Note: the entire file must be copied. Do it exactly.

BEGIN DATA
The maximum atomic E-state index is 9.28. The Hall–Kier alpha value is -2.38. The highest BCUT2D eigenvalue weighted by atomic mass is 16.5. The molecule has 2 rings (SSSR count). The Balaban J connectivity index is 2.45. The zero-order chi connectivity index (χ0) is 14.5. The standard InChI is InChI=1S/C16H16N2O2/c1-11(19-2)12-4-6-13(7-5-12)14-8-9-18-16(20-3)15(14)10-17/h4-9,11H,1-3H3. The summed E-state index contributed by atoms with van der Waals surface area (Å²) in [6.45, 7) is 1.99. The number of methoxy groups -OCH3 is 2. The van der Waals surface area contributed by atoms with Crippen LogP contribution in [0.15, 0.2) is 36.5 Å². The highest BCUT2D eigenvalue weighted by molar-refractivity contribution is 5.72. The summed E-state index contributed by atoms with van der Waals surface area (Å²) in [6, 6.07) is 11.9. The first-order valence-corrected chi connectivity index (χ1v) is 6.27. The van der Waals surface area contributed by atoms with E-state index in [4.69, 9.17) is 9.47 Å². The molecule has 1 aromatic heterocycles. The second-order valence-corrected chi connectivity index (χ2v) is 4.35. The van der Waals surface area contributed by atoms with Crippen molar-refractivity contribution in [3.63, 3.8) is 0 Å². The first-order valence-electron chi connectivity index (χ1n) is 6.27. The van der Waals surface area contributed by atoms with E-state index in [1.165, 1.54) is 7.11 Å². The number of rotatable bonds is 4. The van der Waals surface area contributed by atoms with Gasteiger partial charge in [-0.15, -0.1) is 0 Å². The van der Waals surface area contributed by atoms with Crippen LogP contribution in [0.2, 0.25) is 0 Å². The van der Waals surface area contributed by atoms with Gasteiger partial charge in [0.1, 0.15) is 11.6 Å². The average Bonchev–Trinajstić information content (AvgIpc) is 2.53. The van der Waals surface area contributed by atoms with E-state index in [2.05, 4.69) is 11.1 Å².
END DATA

The maximum atomic E-state index is 9.28. The Hall–Kier alpha value is -2.38. The highest BCUT2D eigenvalue weighted by atomic mass is 16.5. The molecule has 2 rings (SSSR count). The Balaban J connectivity index is 2.45. The zero-order chi connectivity index (χ0) is 14.5. The standard InChI is InChI=1S/C16H16N2O2/c1-11(19-2)12-4-6-13(7-5-12)14-8-9-18-16(20-3)15(14)10-17/h4-9,11H,1-3H3. The summed E-state index contributed by atoms with van der Waals surface area (Å²) in [6.45, 7) is 1.99. The number of methoxy groups -OCH3 is 2. The van der Waals surface area contributed by atoms with Crippen LogP contribution in [0.15, 0.2) is 36.5 Å². The highest BCUT2D eigenvalue weighted by molar-refractivity contribution is 5.72. The summed E-state index contributed by atoms with van der Waals surface area (Å²) in [6, 6.07) is 11.9. The first-order valence-corrected chi connectivity index (χ1v) is 6.27. The van der Waals surface area contributed by atoms with E-state index in [4.69, 9.17) is 9.47 Å². The molecule has 1 aromatic heterocycles. The second-order valence-corrected chi connectivity index (χ2v) is 4.35. The van der Waals surface area contributed by atoms with Crippen molar-refractivity contribution in [3.63, 3.8) is 0 Å². The first-order valence-electron chi connectivity index (χ1n) is 6.27. The van der Waals surface area contributed by atoms with E-state index in [1.165, 1.54) is 7.11 Å². The number of rotatable bonds is 4. The van der Waals surface area contributed by atoms with Gasteiger partial charge in [-0.15, -0.1) is 0 Å². The van der Waals surface area contributed by atoms with Crippen LogP contribution in [0.2, 0.25) is 0 Å². The van der Waals surface area contributed by atoms with Gasteiger partial charge in [0.1, 0.15) is 11.6 Å². The average Bonchev–Trinajstić information content (AvgIpc) is 2.53. The van der Waals surface area contributed by atoms with E-state index in [2.05, 4.69) is 11.1 Å².